Planning is advanced on a project to replace the existing 85kW net screw expander system at the power station with new plant expected to increase net output to between 150 and 200kW.

The project will challenge Ergon Energy to integrate the new geothermal power station with the existing diesel power station to enable a renewable energy penetration of up to 70% of the total energy generated.

The higher penetration of geothermal energy will displace up to 80 per cent of the 500,000 litres of diesel used annually in Birdsville.

As a result, it is expected to save up to $340,000 a year on diesel fuel, with additional significant savings on engine maintenance, thereby extending the life of the diesel plant and reducing its environmental impact.

The project will challenge conventional thinking by broaching issues relating to stability, technology and control.

The Birdsville Geothermal Power Station uses water from the Artesian Basin; the new approach will adopt modular waste heat recovery equipment used in a number of geothermal and heat recovery plants around the world.

An estimated 20 personnel are expected to live and work in Birdsville during construction, realising an economic benefit to the township which has a regular population of about 120, which swells to about 7000 for the annual races.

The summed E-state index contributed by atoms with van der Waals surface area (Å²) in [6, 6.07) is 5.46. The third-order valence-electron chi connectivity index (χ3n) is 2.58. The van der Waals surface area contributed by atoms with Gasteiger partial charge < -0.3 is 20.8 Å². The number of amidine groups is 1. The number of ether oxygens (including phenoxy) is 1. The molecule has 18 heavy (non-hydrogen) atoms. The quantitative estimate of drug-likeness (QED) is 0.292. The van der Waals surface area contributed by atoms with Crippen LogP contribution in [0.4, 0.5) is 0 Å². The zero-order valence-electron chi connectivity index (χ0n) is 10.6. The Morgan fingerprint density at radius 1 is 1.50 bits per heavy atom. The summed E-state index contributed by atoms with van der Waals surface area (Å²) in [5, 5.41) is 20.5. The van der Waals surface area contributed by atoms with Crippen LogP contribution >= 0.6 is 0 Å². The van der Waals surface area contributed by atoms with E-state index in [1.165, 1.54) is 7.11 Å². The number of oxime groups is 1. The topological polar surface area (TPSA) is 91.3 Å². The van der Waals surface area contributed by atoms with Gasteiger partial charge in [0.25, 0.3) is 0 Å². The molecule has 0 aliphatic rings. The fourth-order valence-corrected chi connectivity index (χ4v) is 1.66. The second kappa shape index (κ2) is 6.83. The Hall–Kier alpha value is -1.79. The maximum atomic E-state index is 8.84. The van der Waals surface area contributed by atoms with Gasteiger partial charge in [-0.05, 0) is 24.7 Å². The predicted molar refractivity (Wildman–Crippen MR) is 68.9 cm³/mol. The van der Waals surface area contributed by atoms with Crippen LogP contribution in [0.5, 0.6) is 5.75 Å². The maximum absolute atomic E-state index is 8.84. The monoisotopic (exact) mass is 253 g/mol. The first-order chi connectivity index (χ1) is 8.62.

This project will ultimately provide Ergon Energy with the knowledge and understanding of key issues associated with geothermal technical solutions for further possible application in isolated communities.

Ergon, which owns and operates 33 isolated power stations which supply 38 off-grid communities, aims to eliminate diesel generation in isolated systems by 2050, through energy conservation, increased renewable generation and energy efficiency activities.

Ergon Energy already uses solar and wind generation in some other isolated communities as part of its progressive deployment of renewable energy.

Artesian bore

The Birdsville Geothermal Power Station uses water from the Great Artesian Basin.